Tesla's stock price has been under significant pressure recently, experiencing a sharp decline of approximately 7% during trading hours, contributing to a cumulative drop of 30% since the beginning of the year. This downturn comes in the wake of Tesla being the only one among the "Tech Giants" to report fourth-quarter earnings for 2023 that fell short of market expectations.

The week started unfavorably for Tesla with news from Germany that SAP, a leading enterprise software provider, had removed Tesla from its list of automotive suppliers.

Steffen Krautwasser, head of SAP's fleet, indicated that the decision was influenced by the greater price volatility of Tesla vehicles compared to other manufacturers, which complicates planning and introduces higher risk for the company. Additionally, the delivery schedule of Tesla vehicles, often arriving earlier than agreed, has posed challenges for clients.

While SAP's fleet consists of 29,000 vehicles, the exact number of Teslas was not disclosed, though media reports suggest that Tesla vehicles represent a small fraction of SAP's global fleet.

Despite the small overall number, SAP's departure is seen as a setback for Elon Musk's efforts to expand into the corporate car market, adding to the already low market sentiment since the start of the year.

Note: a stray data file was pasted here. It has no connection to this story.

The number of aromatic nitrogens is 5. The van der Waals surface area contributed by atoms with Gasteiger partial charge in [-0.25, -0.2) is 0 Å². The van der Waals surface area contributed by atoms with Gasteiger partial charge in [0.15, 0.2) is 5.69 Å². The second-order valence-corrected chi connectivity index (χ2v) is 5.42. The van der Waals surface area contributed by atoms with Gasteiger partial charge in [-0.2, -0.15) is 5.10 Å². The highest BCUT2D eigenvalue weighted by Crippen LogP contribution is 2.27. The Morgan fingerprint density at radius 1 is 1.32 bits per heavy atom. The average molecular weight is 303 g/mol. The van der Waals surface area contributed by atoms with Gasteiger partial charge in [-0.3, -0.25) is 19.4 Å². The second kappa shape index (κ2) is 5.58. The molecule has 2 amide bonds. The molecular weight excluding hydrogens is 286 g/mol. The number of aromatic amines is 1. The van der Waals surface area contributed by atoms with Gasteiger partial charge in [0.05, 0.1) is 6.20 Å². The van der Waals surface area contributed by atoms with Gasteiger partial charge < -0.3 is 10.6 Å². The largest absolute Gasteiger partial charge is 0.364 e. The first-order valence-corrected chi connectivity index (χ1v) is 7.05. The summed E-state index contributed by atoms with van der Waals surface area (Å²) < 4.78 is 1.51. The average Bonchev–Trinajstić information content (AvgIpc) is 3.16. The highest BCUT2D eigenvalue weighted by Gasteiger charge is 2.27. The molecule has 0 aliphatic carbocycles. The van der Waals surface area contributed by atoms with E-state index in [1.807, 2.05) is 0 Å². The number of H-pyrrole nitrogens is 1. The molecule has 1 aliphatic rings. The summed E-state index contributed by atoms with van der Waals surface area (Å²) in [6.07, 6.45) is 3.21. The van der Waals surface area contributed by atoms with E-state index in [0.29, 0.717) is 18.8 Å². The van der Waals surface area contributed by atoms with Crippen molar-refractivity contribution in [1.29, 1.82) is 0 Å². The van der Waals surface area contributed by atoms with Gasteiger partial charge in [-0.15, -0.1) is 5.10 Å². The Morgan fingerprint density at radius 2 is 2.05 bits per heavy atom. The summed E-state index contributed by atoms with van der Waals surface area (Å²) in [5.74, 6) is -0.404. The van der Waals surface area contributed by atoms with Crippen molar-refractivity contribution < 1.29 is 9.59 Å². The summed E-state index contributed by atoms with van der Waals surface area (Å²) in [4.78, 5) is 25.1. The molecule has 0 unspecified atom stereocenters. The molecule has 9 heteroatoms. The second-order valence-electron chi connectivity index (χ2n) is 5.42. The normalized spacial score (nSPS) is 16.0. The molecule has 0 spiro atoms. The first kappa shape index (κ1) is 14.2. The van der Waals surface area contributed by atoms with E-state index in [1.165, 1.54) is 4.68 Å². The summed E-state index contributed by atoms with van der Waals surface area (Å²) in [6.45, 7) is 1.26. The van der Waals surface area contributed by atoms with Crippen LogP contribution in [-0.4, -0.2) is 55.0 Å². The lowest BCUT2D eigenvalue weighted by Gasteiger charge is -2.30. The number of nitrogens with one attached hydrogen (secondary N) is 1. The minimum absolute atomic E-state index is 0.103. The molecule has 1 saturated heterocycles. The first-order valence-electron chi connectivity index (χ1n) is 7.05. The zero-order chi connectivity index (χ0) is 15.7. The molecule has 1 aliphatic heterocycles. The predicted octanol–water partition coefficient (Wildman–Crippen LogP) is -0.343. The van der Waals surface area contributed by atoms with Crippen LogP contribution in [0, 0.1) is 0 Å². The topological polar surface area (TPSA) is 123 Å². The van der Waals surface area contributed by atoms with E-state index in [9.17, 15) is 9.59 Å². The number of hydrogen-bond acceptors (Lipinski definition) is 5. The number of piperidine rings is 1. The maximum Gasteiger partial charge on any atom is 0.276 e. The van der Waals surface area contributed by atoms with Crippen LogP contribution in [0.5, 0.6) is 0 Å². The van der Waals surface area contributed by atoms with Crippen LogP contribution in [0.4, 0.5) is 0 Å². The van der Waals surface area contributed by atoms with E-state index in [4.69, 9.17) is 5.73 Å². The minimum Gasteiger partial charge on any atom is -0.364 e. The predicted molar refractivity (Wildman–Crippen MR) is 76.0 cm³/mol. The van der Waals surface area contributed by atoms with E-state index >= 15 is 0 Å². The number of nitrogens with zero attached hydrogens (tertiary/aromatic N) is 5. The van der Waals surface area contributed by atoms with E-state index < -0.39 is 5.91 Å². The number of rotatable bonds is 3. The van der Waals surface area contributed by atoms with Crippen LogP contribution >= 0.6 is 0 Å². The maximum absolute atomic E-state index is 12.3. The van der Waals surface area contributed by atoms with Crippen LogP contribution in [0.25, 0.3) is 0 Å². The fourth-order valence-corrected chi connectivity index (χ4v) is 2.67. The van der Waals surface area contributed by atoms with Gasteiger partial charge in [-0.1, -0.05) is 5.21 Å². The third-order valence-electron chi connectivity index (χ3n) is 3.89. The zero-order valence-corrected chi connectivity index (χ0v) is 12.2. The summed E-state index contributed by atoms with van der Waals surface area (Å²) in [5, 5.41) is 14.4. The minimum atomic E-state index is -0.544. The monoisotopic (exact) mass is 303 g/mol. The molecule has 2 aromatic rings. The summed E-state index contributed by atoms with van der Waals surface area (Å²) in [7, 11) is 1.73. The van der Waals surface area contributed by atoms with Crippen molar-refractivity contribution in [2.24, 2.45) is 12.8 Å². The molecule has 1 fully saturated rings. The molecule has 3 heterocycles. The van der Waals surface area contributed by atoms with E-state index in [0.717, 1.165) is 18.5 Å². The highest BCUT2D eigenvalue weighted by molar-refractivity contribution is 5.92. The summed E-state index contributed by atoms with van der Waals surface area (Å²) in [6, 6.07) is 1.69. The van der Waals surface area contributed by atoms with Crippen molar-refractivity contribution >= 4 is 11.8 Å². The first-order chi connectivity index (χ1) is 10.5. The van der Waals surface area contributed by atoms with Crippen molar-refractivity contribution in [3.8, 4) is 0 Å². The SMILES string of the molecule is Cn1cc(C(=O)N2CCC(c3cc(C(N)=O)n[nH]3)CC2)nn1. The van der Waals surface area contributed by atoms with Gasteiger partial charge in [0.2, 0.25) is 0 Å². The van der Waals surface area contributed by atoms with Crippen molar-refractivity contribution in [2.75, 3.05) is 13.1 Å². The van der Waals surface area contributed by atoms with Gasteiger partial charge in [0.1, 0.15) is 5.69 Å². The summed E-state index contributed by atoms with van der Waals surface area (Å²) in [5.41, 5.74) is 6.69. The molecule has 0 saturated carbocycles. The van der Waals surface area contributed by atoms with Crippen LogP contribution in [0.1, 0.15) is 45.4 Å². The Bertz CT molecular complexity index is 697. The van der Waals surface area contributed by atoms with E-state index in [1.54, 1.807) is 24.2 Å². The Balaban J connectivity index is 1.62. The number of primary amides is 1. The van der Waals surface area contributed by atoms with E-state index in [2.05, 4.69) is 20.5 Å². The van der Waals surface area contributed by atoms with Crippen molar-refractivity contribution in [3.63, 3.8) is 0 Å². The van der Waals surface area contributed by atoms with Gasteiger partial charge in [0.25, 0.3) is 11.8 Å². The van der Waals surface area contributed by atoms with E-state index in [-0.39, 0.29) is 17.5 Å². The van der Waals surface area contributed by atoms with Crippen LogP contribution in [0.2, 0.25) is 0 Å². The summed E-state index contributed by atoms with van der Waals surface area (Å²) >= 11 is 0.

Tesla is well-known for frequently adjusting the prices of its vehicles. Over the past weekend, Tesla raised the price of its long-range Model 3 by $1,000 to $46,990, up from $45,990.

Following the announcement that SAP had excluded Tesla from its list of car suppliers, Tesla's stock fell by about 7% during Monday's trading session in the U.S., extending its loss over the last five trading days to more than 10%, and bringing the total decline to an astonishing 30% just over a month into the year. Although Tesla's intraday losses later narrowed, its performance remained significantly weaker than the broader U.S. stock market.

In a report released late last month, JPMorgan analyst Ryan Brinkman cautioned that Tesla's stock had considerable downside potential, noting that the company's pricing strategy was eroding profits without significantly boosting revenue. JPMorgan warned that Tesla's stock could fall an additional 30%, setting a target price of just $130.